To my glee, I devoured a non-fiction

I’ve had a love hate relationship with lists for years. They are a good tool, and like the table saw that kicked a piece of plywood into my gut the other day, are easy to misuse.

Make a list, write make a list at the top, and check it, or cross it off.   Then proceed further, with caution.

It’s easy to overdo by writing out details for days, and the lists on my walls foretell the story of my life’s work. What I will build, where I will go, and how did I go wrong? What could I have done differently? When did the first transgression occur? Was it petty? Why was it serious?

With a well developed list, a decision presents itself to me. I trust that my emotions will play on my choices in irregular and radical ways, so a list helps to ground them in rational logic. It’s easier to be confident when the next step is already decided, and my actions become a hopeful pursuit of change.

Difficulty arises when the groups of lists add up, bringing me an overwhelming sense of ambitious planning. Love for spontaneity, possibility, and variety tends to railroad my best laid plans into regretted things I haven’t done.

The book is titled The Checklist Manifesto by Atul Gawande. Titillating stories mix into a fascinating tale of a surgeon and his worldwide pursuit, to develop a basic life saving checklist. The last few pages are the meat if your a skip to the end for the answers person.  The three stages listed are “Development, Drafting, and Validation.” Asking questions like, “Does it fit on one page?”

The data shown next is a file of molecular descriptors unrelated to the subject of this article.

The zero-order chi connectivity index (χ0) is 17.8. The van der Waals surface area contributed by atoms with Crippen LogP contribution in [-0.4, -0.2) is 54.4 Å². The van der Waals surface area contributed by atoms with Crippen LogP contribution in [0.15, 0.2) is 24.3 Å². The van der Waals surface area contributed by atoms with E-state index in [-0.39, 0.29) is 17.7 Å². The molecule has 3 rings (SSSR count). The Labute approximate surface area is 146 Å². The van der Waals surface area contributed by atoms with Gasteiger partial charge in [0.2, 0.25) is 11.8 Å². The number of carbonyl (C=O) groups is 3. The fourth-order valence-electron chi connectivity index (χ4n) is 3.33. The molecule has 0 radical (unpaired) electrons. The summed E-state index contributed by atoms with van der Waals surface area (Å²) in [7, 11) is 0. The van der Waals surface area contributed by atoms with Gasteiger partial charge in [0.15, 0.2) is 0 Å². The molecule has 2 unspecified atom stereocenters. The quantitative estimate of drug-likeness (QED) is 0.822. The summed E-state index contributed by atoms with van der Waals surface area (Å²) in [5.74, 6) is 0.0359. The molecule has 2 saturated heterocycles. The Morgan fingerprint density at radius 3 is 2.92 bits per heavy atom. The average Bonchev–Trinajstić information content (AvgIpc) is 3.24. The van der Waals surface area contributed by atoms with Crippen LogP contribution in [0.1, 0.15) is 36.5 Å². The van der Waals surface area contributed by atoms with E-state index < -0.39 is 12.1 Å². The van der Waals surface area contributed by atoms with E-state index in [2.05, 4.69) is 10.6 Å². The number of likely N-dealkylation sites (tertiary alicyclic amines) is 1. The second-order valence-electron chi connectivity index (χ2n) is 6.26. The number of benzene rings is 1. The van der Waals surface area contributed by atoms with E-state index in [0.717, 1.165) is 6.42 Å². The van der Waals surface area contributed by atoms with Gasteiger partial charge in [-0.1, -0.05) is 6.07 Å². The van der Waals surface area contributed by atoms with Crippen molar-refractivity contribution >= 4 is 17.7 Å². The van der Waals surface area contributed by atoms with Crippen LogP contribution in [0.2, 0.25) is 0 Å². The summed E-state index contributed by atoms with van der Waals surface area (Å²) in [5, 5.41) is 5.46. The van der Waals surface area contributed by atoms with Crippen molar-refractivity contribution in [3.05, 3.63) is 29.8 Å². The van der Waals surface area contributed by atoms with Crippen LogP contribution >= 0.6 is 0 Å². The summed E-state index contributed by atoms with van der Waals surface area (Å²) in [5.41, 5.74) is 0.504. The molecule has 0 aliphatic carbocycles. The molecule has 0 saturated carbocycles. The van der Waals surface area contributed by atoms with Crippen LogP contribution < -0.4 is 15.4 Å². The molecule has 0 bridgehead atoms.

A whole new way of relating to my lists has occurred from reading this book. I recognize where I’ve blundered in the past, and now I see a way to change the pattern.  Inevitably I’ll fail tremendously again, and find myself upside down in a bubble surrounded by mirrors, but I can always understand it with a list.

If fiction is your preference, read Cutting for Stone.  It’s a real page turning heart puller and is an inspiration for my pursuit of teaching empathy as an effective medicine.  The concept I use from the book as a category on this blog is “Medicine for the Ears”, so if you want to read more of my thoughts on that click on the category, or the above link to a short article I wrote on my love for this book.

So I’m setting out on a path to rectify the lists in my head, on the walls, in the notebooks, pages in folders, and maybe I’ll just finish the one I’m working on now….and look wildly forward to writing the next one.

Check, Check, % bar mark, Check, Check, black out and never do, Check, Check, % bar mark, sauna, eat, work play harder, Check, Check, Check.

Thank you for reading all the way through.  I appreciate your attention, and will intend to place bright shining examples of free thought where you kept your less desirable TV memories.   Good luck with accomplishing your lists.

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One comment

The pharmacy of your mind prescribing for my pleasure

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